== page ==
CT has been recommended as the method of choice for the diagnosis of anomalies of IVC anatomy.[5] There is controversy as to whether an absent IVC is a true embryonic anomaly or whether it is the result of perinatal IVC thrombosis causing regression and disappearance of the once present IVC.[6] If it is a developmental defect, the nature of defect will depend on the timing of embryonic insult as IVC develops from four segments and each segment is derived from different embryonic vein.[7]

The present case of total absence of IVC is the first case reported in the English literature. The presence of LAC, anti-beta2 glycoprotein, and ANA along with absent IVC compounded the risk factors for recurrent pregnancy loss and management difficult. This case also emphasizes the importance of complete general physical examination in all the cases as the presence of pedal edema and dilated veins in the lower limbs and abdomen pointed toward the additional factor in the workup of recurrent pregnancy loss. Although the treatment for recurrent pregnancy loss and deep-vein thrombosis will be same as anticoagulation therapy is needed in both the cases, the anticoagulation is needed for whole life. Besides there is a high index of thrombosis recurrence because of inadequate venous return which needs regular monitoring. Surgical intervention is rarely indicated in these cases. Anticoagulation coupled with lifestyle changes and compression stockings is usually the therapy of choice for these patients, but the data about the optimal timing of anticoagulation are still lacking.


  Conclusion Top


Complete general physical examination should be done in all cases of recurrent pregnancy losses. CT is the method of choice for the diagnosis of anomalies of IVC. Life style changes and anticoagulation therapy are needed for whole life in these patients.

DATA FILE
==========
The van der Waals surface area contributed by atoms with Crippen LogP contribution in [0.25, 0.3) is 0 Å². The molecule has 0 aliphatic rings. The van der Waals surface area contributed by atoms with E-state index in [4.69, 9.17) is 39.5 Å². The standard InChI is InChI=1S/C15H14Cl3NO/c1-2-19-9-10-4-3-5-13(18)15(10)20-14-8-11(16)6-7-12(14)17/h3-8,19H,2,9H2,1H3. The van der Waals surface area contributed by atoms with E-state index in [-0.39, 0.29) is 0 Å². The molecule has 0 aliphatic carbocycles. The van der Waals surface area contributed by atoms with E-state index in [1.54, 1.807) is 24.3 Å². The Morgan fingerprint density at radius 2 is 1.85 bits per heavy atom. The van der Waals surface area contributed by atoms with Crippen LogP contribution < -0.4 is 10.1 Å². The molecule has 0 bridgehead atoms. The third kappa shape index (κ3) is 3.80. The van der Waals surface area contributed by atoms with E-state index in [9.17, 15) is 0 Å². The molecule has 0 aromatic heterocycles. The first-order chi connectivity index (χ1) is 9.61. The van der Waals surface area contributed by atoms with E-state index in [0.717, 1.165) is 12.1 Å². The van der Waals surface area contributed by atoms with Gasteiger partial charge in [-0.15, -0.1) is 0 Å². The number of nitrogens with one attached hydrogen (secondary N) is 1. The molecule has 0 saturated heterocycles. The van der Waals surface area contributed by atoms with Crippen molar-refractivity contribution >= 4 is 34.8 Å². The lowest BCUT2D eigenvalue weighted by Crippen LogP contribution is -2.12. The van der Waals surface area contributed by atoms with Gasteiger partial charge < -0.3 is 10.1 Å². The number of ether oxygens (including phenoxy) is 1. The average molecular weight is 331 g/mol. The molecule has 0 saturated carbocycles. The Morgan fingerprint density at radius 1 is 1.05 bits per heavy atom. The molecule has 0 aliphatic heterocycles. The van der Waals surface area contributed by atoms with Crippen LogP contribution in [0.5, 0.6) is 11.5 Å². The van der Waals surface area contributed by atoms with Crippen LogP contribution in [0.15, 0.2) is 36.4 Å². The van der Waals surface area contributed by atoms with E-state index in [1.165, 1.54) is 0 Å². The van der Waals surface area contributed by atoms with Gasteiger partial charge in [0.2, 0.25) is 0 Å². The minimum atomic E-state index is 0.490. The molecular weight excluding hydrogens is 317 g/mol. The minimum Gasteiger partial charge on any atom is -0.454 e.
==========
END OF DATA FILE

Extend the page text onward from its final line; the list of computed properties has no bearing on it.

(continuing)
Declaration of patient consent

The authors certify that they have obtained all appropriate patient consent forms. In the form, the patient has given her consent for her images and other clinical information to be reported in the journal. The patient understands that name and initials will not be published, and due efforts will be made to conceal identity, but anonymity cannot be guaranteed.

Financial support and sponsorship

None.

Conflicts of interest

There are no conflicts of interest.



 
  References Top

1.
Spentzouris G, Zandian A, Cesmebasi A, Kinsella CR, Muhleman M, Mirzayan N. The clinical anatomy of the inferior vena cava: A review of common congenital anomalies and considerations for clinicians. Clin Anat 2014;27:1234-43.  Back to cited text no. 1
    
2.
Sneed D, Hamdallah I, Sardi A. Absence of the retrohepatic inferior vena cava: What the surgeon should know. Am Surg 2005;71:502-4.  Back to cited text no. 2
    
3.
García-Fuster MJ, Forner MJ, Flor-Lorente B, Soler J, Campos S. Inferior vena cava malformations and deep venous thrombosis. Rev Esp Cardiol 2006;59:171-5.  Back to cited text no. 3
    
4.
Langer F, Dos Santos D, Suertegaray G, Haygert C. Bilateral deep vein thrombosis associated with inferior vena cava agenesis in a young patient manifesting as low back pain. Acta Med Port 2017;30:333-7.  Back to cited text no. 4
    
5.
Cooper M, Waldo O, Davis B, Duerinckx AJ. Absent infrarenal inferior vena cava. Radiol Case Rep 2015;6:535  Back to cited text no. 5
    
6.
Iqbal J, Nagaraju E. Congenital absence of inferior vena cava and thrombosis: A case report. J Med Case Rep 2008;2:46.  Back to cited text no. 6
    
7.
Gupta A, Kumar S, Kothari SS. Congenital absence of infrarenal inferior vena cava and deep veins of the lower limbs: A case report. J Med Case Rep 2016;10:218.  Back to cited text no. 7
    


    Figures

  [Figure 1], [Figure 2], [Figure 3]



 

Top
 
  Search
 
    Similar in PUBMED
   Search Pubmed for
   Search in Google Scholar for
 Related articles
    Access Statistics
    Email Alert *
    Add to My List *
* Registration required (free)  

 
  In this article
Abstract
Introduction
Case Report
Discussion
Conclusion
References
Article Figures

 Article Access Statistics
    Viewed125    
    Printed0    
    Emailed0    
    PDF Downloaded16    
    Comments [Add]    

Recommend this journal